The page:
introduction: Video transcript available upon request.
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I recently mailed a newsletter to residents of District 1 that discusses some of the important issues addressed this year by the Council. You can read it here.
Keeping you updated in 2010
To help address the County’s budget challenges, the Council cut its own budget by about 13 percent. As a result, I will be mailing fewer print newsletters. It is important to me to stay in touch, however, and the following are several ways I plan to keep you updated in the coming year:
Monthly eNews – I will continue to send my monthly electronic newsletters. With over 10,000 subscribers, it is an inexpensive way to keep in touch. If you think someone would be interested in receiving my eNews, please let them know they can sign up by emailing email@example.com with “subscribe” in the subject line.
New Council Chair
Last month, I became Chair of the King County Council following Dow Constantine taking office as the new King County Executive. There are a number of important issues before the Council, and I look forward to working with my colleagues and serving the people of King County in my new role.
Last year, the County and the Port of Seattle reached an agreement to bring the Burlington Northern Santa Fe (BNSF) Eastside Corridor into public ownership, with options for both a public trail and a rail line preserved. Securing public ownership of the corridor is a rare opportunity that we cannot miss. You can read an op-ed I wrote last year with Councilmember Phillips about the importance of bringing the corridor into public ownership here.
Under the 2008 agreement, the Port was to acquire the 42-mile corridor, and the County would purchase a 26-mile easement running from Renton to Woodinville. However, due to poor economic conditions, the Port was forced to delay the purchase.
To make sure the corridor ends up in public hands, the Council recently appropriated $26 million of funding dedicated for purchasing open space or resource lands such as greenbelts, wildlife habitat, and trails. Under state law, these funds cannot be used to supplement the County’s financially strapped general fund.
The Council’s action preserves the dual-use option of the corridor for trail and rail users alike. Most importantly, it was an important step in realizing public ownership of the corridor, which will be a major regional asset that will get our region moving and families into the great outdoors now and for future generations. Read more.
This year, I have been working with Judge Hilyer of Superior Court and others to make progress on plans for replacing the dilapidated King County Youth Services Center. Since May, I held extensive briefings in the Committee of the Whole about various options for a new facility.
The Youth Services Center is used for legal matters involving children, such as juvenile delinquency hearings and child abuse cases. The Center is in a serious state of disrepair. With about $20 million worth of deferred maintenance projects, the current building is inadequate for employees and the kids that must use the Youth Services Center. In addition, it is incapable of meeting the growing juvenile and family law needs in King County.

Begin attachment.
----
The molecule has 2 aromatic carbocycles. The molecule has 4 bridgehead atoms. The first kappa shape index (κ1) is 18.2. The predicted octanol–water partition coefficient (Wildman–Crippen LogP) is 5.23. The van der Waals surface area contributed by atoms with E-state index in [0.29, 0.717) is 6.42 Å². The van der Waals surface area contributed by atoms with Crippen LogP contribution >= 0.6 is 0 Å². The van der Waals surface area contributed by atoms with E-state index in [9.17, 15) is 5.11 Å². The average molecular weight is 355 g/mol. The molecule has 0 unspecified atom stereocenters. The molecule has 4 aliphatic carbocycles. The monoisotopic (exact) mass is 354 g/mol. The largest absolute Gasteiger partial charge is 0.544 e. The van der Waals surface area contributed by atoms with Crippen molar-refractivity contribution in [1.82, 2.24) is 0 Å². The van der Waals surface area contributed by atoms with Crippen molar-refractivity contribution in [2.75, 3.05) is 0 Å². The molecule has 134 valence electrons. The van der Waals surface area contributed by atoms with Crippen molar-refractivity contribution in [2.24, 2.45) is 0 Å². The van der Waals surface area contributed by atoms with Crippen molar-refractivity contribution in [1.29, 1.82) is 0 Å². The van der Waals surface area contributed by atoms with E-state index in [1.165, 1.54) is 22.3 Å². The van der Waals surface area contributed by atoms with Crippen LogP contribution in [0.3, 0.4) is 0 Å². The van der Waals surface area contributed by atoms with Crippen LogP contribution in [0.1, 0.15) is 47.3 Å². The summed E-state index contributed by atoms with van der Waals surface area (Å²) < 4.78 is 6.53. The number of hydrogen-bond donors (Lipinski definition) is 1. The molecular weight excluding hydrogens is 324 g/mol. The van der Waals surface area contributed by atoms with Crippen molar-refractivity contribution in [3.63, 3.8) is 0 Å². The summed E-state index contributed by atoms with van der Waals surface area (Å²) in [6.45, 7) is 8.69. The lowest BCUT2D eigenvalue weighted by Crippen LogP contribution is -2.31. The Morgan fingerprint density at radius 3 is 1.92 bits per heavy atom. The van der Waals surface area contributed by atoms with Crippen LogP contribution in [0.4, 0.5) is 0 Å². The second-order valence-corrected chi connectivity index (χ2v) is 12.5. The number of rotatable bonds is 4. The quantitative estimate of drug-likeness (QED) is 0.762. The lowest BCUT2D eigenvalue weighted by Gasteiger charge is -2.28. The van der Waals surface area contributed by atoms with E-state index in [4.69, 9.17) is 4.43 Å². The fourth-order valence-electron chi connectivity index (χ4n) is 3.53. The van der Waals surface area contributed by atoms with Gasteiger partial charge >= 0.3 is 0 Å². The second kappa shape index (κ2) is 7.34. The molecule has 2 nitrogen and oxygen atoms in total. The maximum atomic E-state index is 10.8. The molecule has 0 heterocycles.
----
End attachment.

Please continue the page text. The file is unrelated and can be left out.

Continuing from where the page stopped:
The Council recently approved legislation that will enable the majority of legal issues involving children to be co-located in a new facility. To accommodate the co-location and increasing caseloads, the existing 7 courtrooms at the Youth Services Center will be replaced with 15 by 2015, and 2 more will be added for growth in 2022. Preliminary cost estimates are about $140 million, but the legislation also calls for the Executive, in coordination with Superior Court, to look at options on how to reduce costs. A report on these options is due in early 2010. Read More.
Filling the vacancy in District 8
With Dow Constantine becoming King County Executive, the Council faces the important task of appointing a representative to replace him on the Council. I am very interested in the Council making a timely appointment, so that the residents of District 8 have representation on the Council. Unfortunately, at our last meeting of the year, we were unable to reach agreement on an appointee. The Council will be revisiting this issue on January 4.
40th anniversary of the King County Charter
Earlier this month, the Council recognized the 40th anniversary of the King County Charter, which is the “constitution” of King County. In 1969, when the voter-approved charter took effect, King County made history by becoming the first county in Washington to operate under a “home rule” charter. The Charter brought sweeping changes to King County, and it was great to honor those who made our modern county government possible.
You can read more about the history of the King County Charter and the effort to reform King County government here.
King County supports World Cup bid
In November, the Council unanimously adopted a motion I sponsored supporting Seattle’s bid to host the 2018 or 2022 FIFA World Cup. Seattle is one of 27 cities in the U.S. competing to be a host city. Like many others in the region, I enjoy both playing and watching soccer, and hosting the event would bring numerous cultural and economic benefits to the region. Read more.
To lend your support for Seattle's candidacy to be selected for the U.S. World Cup Bid, you can sign the petition by visiting www.gousabid.com/seattle.
Bobís bus books
I take the bus to work and enjoy reading during my commute. With 21-month-old twins, my reading at home has been more focused on Dr. Seuss and Goodnight Moon.
This month, I am starting a new section in my eNews to share what I have been reading on my bus commutes. A few of the books I have enjoyed in the past few months are:
The Whistling Season by Ivan Doig – Doig is a Shoreline resident and was nominated for the National Book Award for This House of Sky.